For all of its passion and drama, however, the role of politics in our current predicament is somewhat akin to the choice of footwear when setting out to climb a mountain.  Ideally you want to choose a pair of stout climbing boots; but nobody is offering those.  For now the choice is between high heels and flip-flops to climb the highest mountain we have ever faced.  If we are lucky, the political equivalent a half decent pair of training shoes might turn up, but while the world is focussed on economic growth; that is the best we can hope for… and we still have to climb the mountain whatever shoes we wear.

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The spiralling environmental cost of our lithium battery addiction

8 08 2018

Here’s a thoroughly modern riddle: what links the battery in your smartphone with a dead yak floating down a Tibetan river? The answer is lithium – the reactive alkali metal that powers our phones, tablets, laptops and electric cars.

In May 2016, hundreds of protestors threw dead fish onto the streets of Tagong, a town on the eastern edge of the Tibetan plateau. They had plucked them from the waters of the Liqi river, where a toxic chemical leak from the Ganzizhou Rongda Lithium mine had wreaked havoc with the local ecosystem.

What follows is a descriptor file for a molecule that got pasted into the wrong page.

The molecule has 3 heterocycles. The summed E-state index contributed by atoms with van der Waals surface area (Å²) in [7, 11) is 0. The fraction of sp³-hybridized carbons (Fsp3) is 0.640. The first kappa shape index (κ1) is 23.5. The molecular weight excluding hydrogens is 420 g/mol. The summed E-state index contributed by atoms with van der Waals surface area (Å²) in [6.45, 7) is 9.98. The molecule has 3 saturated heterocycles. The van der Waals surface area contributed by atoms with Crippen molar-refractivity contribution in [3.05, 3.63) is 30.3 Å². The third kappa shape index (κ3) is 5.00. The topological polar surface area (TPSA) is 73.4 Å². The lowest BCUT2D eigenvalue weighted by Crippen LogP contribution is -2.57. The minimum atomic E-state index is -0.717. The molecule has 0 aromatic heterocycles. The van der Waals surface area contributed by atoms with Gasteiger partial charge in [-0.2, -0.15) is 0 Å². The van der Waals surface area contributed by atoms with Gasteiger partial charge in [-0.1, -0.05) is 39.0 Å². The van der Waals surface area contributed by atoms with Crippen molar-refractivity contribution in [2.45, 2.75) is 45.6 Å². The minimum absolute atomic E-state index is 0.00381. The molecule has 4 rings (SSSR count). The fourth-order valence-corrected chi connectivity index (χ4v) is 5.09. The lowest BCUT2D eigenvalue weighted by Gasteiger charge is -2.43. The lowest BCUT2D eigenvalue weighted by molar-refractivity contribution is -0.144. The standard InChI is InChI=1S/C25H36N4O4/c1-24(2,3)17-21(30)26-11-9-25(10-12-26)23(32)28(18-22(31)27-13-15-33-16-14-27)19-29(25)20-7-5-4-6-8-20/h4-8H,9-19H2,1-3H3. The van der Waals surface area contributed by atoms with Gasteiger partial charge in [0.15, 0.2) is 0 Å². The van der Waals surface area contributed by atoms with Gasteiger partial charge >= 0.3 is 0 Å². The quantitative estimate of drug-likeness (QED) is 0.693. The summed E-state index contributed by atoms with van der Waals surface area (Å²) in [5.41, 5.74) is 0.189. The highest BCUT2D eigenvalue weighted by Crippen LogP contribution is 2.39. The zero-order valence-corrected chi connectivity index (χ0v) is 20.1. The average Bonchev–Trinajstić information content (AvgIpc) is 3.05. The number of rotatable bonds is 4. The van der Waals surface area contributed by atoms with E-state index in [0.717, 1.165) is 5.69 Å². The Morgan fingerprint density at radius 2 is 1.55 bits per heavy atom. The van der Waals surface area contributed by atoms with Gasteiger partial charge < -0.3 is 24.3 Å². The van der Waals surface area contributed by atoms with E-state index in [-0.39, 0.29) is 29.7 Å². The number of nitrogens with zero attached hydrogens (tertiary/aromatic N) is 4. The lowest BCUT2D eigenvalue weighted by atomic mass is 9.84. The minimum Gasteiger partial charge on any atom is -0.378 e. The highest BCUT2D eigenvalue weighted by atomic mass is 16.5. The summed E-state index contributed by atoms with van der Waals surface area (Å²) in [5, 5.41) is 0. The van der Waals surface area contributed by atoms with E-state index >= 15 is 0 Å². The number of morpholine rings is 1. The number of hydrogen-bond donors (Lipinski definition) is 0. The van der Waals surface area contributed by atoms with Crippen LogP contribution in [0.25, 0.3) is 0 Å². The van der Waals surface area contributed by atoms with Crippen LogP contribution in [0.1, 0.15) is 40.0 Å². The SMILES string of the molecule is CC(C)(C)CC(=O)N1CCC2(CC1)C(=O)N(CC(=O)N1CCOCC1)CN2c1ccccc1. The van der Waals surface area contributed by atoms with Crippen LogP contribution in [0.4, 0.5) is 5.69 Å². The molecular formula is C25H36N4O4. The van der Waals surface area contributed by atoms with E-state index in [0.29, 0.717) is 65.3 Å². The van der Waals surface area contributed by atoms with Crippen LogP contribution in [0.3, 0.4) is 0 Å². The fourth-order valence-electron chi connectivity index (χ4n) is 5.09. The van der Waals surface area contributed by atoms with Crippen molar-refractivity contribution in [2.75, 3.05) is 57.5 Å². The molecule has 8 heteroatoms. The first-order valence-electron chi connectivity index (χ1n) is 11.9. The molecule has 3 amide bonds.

There are pictures of masses of dead fish on the surface of the stream. Some eyewitnesses reported seeing cow and yak carcasses floating downstream, dead from drinking contaminated water. It was the third such incident in the space of seven years in an area which has seen a sharp rise in mining activity, including operations run by BYD, the world’ biggest supplier of lithium-ion batteries for smartphones and electric cars. After the second incident, in 2013, officials closed the mine, but when it reopened in April 2016, the fish started dying again.

Salar de Uyuni, Bolivia. Workers drill though the crust of the world’s biggest salt flat with large rigs. They are aiming for the brine underneath swathes of magnesium and potassium in the hope of finding lithium-rich spots. Since the 2000s, most of the world’s lithium has been extracted this way, rather than using mineral ore sources such as spodumene, petalite and lepidolite